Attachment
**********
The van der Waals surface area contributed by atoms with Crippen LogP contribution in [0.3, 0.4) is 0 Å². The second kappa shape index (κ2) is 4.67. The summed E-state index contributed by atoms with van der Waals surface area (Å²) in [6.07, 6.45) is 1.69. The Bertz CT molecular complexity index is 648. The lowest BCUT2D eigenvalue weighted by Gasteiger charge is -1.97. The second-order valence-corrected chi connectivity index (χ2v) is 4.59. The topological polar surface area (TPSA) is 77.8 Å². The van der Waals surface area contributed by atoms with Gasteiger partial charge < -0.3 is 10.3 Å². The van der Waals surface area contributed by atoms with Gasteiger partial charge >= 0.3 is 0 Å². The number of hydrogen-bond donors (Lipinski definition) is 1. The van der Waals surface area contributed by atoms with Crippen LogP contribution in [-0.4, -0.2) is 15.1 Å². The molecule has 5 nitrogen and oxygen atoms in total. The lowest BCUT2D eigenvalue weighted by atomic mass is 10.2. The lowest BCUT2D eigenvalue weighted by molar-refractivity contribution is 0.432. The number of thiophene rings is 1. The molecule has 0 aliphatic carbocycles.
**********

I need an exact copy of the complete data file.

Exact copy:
The van der Waals surface area contributed by atoms with Crippen LogP contribution in [0.3, 0.4) is 0 Å². The second kappa shape index (κ2) is 4.67. The summed E-state index contributed by atoms with van der Waals surface area (Å²) in [6.07, 6.45) is 1.69. The Bertz CT molecular complexity index is 648. The lowest BCUT2D eigenvalue weighted by Gasteiger charge is -1.97. The second-order valence-corrected chi connectivity index (χ2v) is 4.59. The topological polar surface area (TPSA) is 77.8 Å². The van der Waals surface area contributed by atoms with Gasteiger partial charge < -0.3 is 10.3 Å². The van der Waals surface area contributed by atoms with Gasteiger partial charge >= 0.3 is 0 Å². The number of hydrogen-bond donors (Lipinski definition) is 1. The van der Waals surface area contributed by atoms with Crippen LogP contribution in [-0.4, -0.2) is 15.1 Å². The molecule has 5 nitrogen and oxygen atoms in total. The lowest BCUT2D eigenvalue weighted by atomic mass is 10.2. The lowest BCUT2D eigenvalue weighted by molar-refractivity contribution is 0.432. The number of thiophene rings is 1. The molecule has 0 aliphatic carbocycles.